Dear Evil Engineer: Can I deface the moon with my crude artwork?
Image credit: Dreamstime
The month, the Evil Engineer considers the practicalities of graffitiing a willy on the moon for all to see.
Dear Evil Engineer,
I have a portfolio packed with chaotic antisocial acts, like shaving pet cats and urinating in public fountains. In the past year, I have made a name for myself in crude vandalism, having graffitied penises on walls, created phallic crop formations and even paid a skywriter to draw a penis in the sky for thousands to enjoy.
Next, I’d like to try drawing a penis on the Moon for the entire world to see. Is this possible?
A sophomoric villain
What you are looking for when you create these obscene pieces of art? Perhaps you are seeking external validation, or trying to provoke a charged public reaction in order to fill a void within you? I advise you to consider psychoanalysis because 1) an analyst would have a lot of fun with you and 2) it is not feasible to draw something on the Moon that would be visible from Earth. Let me explain.
The obvious option is to project your phallic art onto the near side of the Moon. This would require an extremely bright light on account of the 384,000km between the Earth and Moon, and the lunar surface’s lack of reflectivity. Your best chance would be during new moon, so you are not competing with the Sun.
For simplicity’s sake, consider creating a spot of light on a Moonlike disc comparable to the illumination of sunlight on that spot: 100,000 lux. There is a simple equation to convert between E (luminous flux per unit area, measured in lux) and I (directional luminous intensity, measured in candela): I=Ez2, where z is separation between source and target. Plugging the Sun’s luminescence and the Earth-Moon separation into the equation gives you a beam of 1.4x1022 candela. Bearing in mind that about a quarter of visible light will be absorbed by the Earth’s atmosphere this will require a 1.9x1022 candela beam for each ‘pixel’ of the projected image.
The average person with 20/20 vision can resolve details of around one arcminute in size, so the Moon cannot be observed in much higher resolution than 40x40 pixels at best. A quick sketch in a grid shows that a line drawing of a penis and testicles covering most of the diameter of the Moon takes around 100 ‘pixels’: that is, 100 of these 1.9x1022 candela beams directed at the lunar surface.
The Luxor Sky Beam – the world’s strongest light beam – is 4.2x1010 candela and drains 315,000W. If you use similar xenon lamps, you are likely to require power at least comparable to total world power consumption (around 20TW).
You would probably get the sharpest, brightest result using lasers, which tend to diverge minimally; scientists working on the Lunar Laser Ranging experiment target lunar retroreflectors using lasers and can detect a faint returned signal, although they compare
this to shooting a moving dime from 3km away. Other difficulties include the fact that the Moon is not a disc, so the penis shape will become distorted and fainter at the edges unless you adjust for the 3D shape with projection mapping, and the non-zero background illumination of the night sky. It is unsurprising, then, that experts before yours truly have concluded that projecting onto the Moon is not a challenge worth pursuing; Coca-Cola’s marketing department reportedly spent a considerable sum exploring the idea of laser projection onto the Moon before concluding it was unfeasible.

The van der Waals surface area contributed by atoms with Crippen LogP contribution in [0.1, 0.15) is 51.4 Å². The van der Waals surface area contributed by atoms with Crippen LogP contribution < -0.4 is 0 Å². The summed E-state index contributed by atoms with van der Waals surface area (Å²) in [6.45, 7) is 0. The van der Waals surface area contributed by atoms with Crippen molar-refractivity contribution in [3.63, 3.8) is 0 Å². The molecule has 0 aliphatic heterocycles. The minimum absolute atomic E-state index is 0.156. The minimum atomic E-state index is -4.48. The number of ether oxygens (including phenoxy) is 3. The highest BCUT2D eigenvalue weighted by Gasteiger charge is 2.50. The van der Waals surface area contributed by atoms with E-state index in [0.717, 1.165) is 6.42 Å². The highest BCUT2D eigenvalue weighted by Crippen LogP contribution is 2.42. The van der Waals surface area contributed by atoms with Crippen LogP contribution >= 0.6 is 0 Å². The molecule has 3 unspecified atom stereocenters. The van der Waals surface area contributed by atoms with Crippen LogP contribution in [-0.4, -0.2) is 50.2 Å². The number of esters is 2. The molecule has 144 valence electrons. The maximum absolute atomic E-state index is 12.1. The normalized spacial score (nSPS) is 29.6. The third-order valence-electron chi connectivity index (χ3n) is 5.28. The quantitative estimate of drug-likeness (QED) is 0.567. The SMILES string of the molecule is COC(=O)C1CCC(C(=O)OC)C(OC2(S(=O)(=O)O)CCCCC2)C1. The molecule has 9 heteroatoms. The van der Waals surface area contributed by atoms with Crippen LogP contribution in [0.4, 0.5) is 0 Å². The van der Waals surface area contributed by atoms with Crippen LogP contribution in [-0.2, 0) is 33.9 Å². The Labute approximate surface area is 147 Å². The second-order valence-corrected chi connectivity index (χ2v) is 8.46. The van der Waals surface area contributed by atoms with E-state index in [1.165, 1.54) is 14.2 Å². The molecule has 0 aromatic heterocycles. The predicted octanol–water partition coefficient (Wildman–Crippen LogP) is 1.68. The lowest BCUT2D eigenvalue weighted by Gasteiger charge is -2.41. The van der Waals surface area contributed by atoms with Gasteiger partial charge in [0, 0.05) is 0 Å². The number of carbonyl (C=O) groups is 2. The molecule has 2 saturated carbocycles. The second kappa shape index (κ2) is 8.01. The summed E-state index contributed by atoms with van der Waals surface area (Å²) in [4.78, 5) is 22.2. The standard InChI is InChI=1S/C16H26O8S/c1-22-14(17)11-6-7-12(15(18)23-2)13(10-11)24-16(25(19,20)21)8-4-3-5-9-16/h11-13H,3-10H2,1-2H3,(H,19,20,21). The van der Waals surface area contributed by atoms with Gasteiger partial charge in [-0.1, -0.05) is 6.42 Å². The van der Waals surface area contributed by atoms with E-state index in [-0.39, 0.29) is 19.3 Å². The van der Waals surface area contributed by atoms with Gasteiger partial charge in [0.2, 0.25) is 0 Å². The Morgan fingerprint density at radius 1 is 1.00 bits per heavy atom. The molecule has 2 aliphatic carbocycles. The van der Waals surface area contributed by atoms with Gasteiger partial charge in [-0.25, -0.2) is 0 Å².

If you have the means to reach the Moon, more options are available. You could try casting a shadow of a penis across the near side of the Moon; this would require you to construct a vast, 2D phallic structure and position it ‘atop’ the Moon at a tangent to its surface, such that when sunlight falls on the Moon at certain times, the shape is projected onto its near face. This would telescope pleasingly throughout the lunar cycle. However, the structure would need to be implausibly large: around 2,000 times taller than the Burj Khalifa. How would you support and construct such a large structure, let alone on the Moon? It is possible that carbon nanotube research will lead to the development of ultralight, ultrastrong materials which could make these megastructures more feasible, although this remains speculative for now.
There is also the possibility of digging markings into the Moon that would be visible from Earth. Remember that the Moon can be seen in roughly 40x40 resolution, and it takes around 100 ‘pixels’ to mark out a penis and testicles across the lunar surface: this is equivalent to an area larger than France (~750,000km2). Visible lunar craters are at least 2.5km deep – Kepler is 2.6km deep, for instance – so digging out tracks on the Moon will require you to shift around 2,000,000km3 of Moon rock. For comparison, Mount Everest has a volume of approximately 60km3. Your best bet may be to nuke the shape into the Moon, although given that the largest craters in the US and Russia ever created by nuclear weapons (Sedan and Chagan) are only around 0.1km deep, this will only get you so far.
You may be better off trying to cover parts of the Moon with reflective materials. The Moon is highly mottled and causes light to scatter; covering its surface with retroreflectors such that sunlight is cleanly reflected in the shape of a penis is still a mammoth task, but could be the most plausible way to achieve your goal. Even this, however, seems like a lot of effort for a villain who seems to find genuine enjoyment in petty crimes. There are easier ways to inflict your childish drawings on the entire world, such as hacking high-traffic websites and putting pictures on their homepages.
The Evil Engineer
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